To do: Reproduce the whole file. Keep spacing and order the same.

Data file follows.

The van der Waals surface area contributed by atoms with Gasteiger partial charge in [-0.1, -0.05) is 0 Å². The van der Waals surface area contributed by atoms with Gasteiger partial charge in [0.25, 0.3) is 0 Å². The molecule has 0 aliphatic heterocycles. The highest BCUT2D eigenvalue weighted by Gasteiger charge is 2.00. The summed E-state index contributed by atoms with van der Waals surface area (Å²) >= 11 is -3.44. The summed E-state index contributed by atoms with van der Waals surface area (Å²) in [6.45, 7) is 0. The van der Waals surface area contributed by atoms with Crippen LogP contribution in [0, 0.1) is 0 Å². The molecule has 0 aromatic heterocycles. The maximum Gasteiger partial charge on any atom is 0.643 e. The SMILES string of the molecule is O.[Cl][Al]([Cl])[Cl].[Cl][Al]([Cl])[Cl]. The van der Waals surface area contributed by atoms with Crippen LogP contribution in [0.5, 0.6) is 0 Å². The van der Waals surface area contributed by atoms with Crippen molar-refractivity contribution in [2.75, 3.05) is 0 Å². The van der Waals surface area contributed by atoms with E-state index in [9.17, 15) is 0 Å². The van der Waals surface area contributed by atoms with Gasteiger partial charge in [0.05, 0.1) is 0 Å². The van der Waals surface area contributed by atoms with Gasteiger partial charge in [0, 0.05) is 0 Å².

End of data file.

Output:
The van der Waals surface area contributed by atoms with Gasteiger partial charge in [-0.1, -0.05) is 0 Å². The van der Waals surface area contributed by atoms with Gasteiger partial charge in [0.25, 0.3) is 0 Å². The molecule has 0 aliphatic heterocycles. The highest BCUT2D eigenvalue weighted by Gasteiger charge is 2.00. The summed E-state index contributed by atoms with van der Waals surface area (Å²) >= 11 is -3.44. The summed E-state index contributed by atoms with van der Waals surface area (Å²) in [6.45, 7) is 0. The van der Waals surface area contributed by atoms with Crippen LogP contribution in [0, 0.1) is 0 Å². The molecule has 0 aromatic heterocycles. The maximum Gasteiger partial charge on any atom is 0.643 e. The SMILES string of the molecule is O.[Cl][Al]([Cl])[Cl].[Cl][Al]([Cl])[Cl]. The van der Waals surface area contributed by atoms with Crippen LogP contribution in [0.5, 0.6) is 0 Å². The van der Waals surface area contributed by atoms with Crippen molar-refractivity contribution in [2.75, 3.05) is 0 Å². The van der Waals surface area contributed by atoms with E-state index in [9.17, 15) is 0 Å². The van der Waals surface area contributed by atoms with Gasteiger partial charge in [0.05, 0.1) is 0 Å². The van der Waals surface area contributed by atoms with Gasteiger partial charge in [0, 0.05) is 0 Å².